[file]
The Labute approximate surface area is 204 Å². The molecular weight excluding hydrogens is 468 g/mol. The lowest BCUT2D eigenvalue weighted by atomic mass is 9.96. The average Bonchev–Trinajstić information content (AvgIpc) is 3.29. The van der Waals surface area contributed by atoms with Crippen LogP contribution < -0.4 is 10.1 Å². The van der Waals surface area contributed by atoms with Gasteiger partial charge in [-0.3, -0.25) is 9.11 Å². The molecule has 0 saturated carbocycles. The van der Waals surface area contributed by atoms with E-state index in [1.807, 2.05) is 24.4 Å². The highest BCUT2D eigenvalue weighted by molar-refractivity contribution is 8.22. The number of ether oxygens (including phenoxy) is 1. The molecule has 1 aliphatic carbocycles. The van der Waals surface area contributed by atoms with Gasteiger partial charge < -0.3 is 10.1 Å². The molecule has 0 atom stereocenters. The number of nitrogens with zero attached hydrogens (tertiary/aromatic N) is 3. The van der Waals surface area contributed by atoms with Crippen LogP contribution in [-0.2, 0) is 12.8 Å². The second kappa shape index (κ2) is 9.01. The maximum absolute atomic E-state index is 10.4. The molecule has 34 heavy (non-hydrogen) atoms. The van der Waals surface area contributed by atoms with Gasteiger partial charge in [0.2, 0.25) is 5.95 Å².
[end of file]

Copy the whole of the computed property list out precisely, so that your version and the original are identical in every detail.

The Labute approximate surface area is 204 Å². The molecular weight excluding hydrogens is 468 g/mol. The lowest BCUT2D eigenvalue weighted by atomic mass is 9.96. The average Bonchev–Trinajstić information content (AvgIpc) is 3.29. The van der Waals surface area contributed by atoms with Crippen LogP contribution < -0.4 is 10.1 Å². The van der Waals surface area contributed by atoms with Gasteiger partial charge in [-0.3, -0.25) is 9.11 Å². The molecule has 0 saturated carbocycles. The van der Waals surface area contributed by atoms with E-state index in [1.807, 2.05) is 24.4 Å². The highest BCUT2D eigenvalue weighted by molar-refractivity contribution is 8.22. The number of ether oxygens (including phenoxy) is 1. The molecule has 1 aliphatic carbocycles. The van der Waals surface area contributed by atoms with Gasteiger partial charge < -0.3 is 10.1 Å². The molecule has 0 atom stereocenters. The number of nitrogens with zero attached hydrogens (tertiary/aromatic N) is 3. The van der Waals surface area contributed by atoms with Crippen LogP contribution in [-0.2, 0) is 12.8 Å². The second kappa shape index (κ2) is 9.01. The maximum absolute atomic E-state index is 10.4. The molecule has 34 heavy (non-hydrogen) atoms. The van der Waals surface area contributed by atoms with Gasteiger partial charge in [0.2, 0.25) is 5.95 Å².